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There are certain things about comic books that I love. One of those things is not Scott McCloud.

Sorry Dude.

However, the fact that he knows what he’s talking about is undeniable. He’s relatively eloquent with his presentation and is very good with examples to the point where anybody who reads him will instantly feel like that they are a comic book scholar.

Mercifully they’ll “feel” like it, not turn into one.

There’s something interesting with Paul’s chapters that seems to be almost consistent all the way throughout. The first half of the chapter is almost entirely text-reliant making it almost entirely additive or word-dependent. Near the middle, the relevancy of the text sort-of diminishes. And it becomes additive in favor of the pictures or just becomes overly picture specific (and in some cases employs the idea of montage). Right after this, the comic returns to being textually additive and/or word dependent.

A chapter that embodies this the best is “The Stooges” where we are treated to Paul taking David to the theater to see a movie. Back then, instead of having “coming soon” features, they would play cartoons or a quick television show. In this case, the snippet that’s played is an episode of The Three Stooges. In fact, it’s an entire marathon of Three Stooges shorts.

Missing the best Stooge, unfortunately.

The first three pages are all word-specific. There’s no denying it. It eases the reader into the chapter perfectly. On page 123, upon their arrival, it becomes additive because the facial expressions are a bit more coherent and form a story in themselves that is intensified textually. This continues for the next few pages until page 126. At this point, the relevancy of the words is negated and the comic becomes more picture specific. This continues until page 130 where it becomes word-specific again until the end of the chapter.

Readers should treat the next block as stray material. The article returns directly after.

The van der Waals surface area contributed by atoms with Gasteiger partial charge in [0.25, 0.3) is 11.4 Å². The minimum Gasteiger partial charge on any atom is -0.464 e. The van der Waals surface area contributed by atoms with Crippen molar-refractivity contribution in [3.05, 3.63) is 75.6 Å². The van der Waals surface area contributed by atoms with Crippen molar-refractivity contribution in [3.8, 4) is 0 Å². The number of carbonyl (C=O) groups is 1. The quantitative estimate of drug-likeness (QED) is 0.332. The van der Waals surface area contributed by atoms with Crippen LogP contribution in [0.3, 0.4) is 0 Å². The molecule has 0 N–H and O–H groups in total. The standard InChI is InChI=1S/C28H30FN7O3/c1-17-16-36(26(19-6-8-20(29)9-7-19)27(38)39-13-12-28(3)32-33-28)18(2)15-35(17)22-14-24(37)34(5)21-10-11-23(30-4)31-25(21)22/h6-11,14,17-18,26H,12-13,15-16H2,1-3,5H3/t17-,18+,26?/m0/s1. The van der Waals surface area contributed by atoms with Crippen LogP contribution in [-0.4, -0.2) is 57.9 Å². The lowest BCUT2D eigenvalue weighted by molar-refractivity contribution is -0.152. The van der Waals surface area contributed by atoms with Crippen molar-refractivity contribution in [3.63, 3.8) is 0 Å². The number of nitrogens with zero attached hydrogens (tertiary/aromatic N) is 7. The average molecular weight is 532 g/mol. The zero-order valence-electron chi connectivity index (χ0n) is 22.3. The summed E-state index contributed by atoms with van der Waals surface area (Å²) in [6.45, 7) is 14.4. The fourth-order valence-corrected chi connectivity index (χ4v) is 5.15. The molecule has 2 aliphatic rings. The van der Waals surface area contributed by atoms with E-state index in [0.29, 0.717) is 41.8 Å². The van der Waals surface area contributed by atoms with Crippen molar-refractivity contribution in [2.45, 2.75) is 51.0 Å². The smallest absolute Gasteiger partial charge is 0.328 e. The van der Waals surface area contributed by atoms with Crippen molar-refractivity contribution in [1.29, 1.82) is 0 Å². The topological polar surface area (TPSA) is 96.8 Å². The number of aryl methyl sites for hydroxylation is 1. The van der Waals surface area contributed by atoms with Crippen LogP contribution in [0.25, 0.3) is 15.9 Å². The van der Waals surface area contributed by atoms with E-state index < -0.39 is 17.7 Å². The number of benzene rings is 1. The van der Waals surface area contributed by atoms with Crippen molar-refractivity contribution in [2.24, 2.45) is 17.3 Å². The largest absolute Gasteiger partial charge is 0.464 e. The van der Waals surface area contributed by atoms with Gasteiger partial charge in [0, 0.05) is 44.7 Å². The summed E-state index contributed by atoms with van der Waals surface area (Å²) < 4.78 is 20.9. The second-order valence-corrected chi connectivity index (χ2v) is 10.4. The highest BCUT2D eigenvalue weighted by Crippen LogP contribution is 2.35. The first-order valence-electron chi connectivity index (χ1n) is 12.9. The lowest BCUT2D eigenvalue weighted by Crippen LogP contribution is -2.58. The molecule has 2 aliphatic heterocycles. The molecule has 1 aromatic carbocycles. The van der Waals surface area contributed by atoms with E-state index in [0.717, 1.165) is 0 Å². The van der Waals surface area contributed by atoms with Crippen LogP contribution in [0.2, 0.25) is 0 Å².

I find this to be a flawless way to ease the reader into a comic book style of reading whilst not being a fan of comic books. The textual reliance at the beginning is a sort-of way to lull the reader into a false sense of security; it makes them expect that the text will be prominent and significant throughout so that they will continue reading the entire thing without fail or trouble. Then it slowly and seamlessly transitions into a picture reliance that, once over, unconsciously forces the reader to rely on the pictures to tell the story that’s no longer being told through text. Then, as the chapter concludes, the reader is doing both at the same time despite the fact that it is textually dependent again. A brilliant idea for those who may not be into comics for sure.

These guys couldn’t care less, however.

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